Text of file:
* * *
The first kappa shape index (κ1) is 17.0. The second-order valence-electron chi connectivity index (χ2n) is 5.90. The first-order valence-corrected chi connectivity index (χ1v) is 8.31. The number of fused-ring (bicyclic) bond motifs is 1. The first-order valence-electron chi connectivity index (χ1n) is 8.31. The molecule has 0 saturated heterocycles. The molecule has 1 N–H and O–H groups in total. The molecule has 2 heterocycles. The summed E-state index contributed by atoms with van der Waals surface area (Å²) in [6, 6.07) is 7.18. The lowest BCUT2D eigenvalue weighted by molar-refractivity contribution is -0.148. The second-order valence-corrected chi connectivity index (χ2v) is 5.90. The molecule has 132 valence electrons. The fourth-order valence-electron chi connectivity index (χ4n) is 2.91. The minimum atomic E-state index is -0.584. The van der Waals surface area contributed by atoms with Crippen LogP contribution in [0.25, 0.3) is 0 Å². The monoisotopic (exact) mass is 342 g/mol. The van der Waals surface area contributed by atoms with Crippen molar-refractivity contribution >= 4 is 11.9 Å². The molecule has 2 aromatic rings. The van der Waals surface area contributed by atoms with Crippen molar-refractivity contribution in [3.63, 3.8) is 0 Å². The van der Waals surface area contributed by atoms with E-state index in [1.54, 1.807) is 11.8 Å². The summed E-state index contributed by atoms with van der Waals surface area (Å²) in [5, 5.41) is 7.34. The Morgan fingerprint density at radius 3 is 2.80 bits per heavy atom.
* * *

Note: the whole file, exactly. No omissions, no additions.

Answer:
The first kappa shape index (κ1) is 17.0. The second-order valence-electron chi connectivity index (χ2n) is 5.90. The first-order valence-corrected chi connectivity index (χ1v) is 8.31. The number of fused-ring (bicyclic) bond motifs is 1. The first-order valence-electron chi connectivity index (χ1n) is 8.31. The molecule has 0 saturated heterocycles. The molecule has 1 N–H and O–H groups in total. The molecule has 2 heterocycles. The summed E-state index contributed by atoms with van der Waals surface area (Å²) in [6, 6.07) is 7.18. The lowest BCUT2D eigenvalue weighted by molar-refractivity contribution is -0.148. The second-order valence-corrected chi connectivity index (χ2v) is 5.90. The molecule has 132 valence electrons. The fourth-order valence-electron chi connectivity index (χ4n) is 2.91. The minimum atomic E-state index is -0.584. The van der Waals surface area contributed by atoms with Crippen LogP contribution in [0.25, 0.3) is 0 Å². The monoisotopic (exact) mass is 342 g/mol. The van der Waals surface area contributed by atoms with Crippen molar-refractivity contribution >= 4 is 11.9 Å². The molecule has 2 aromatic rings. The van der Waals surface area contributed by atoms with Crippen molar-refractivity contribution in [3.63, 3.8) is 0 Å². The van der Waals surface area contributed by atoms with E-state index in [1.54, 1.807) is 11.8 Å². The summed E-state index contributed by atoms with van der Waals surface area (Å²) in [5, 5.41) is 7.34. The Morgan fingerprint density at radius 3 is 2.80 bits per heavy atom.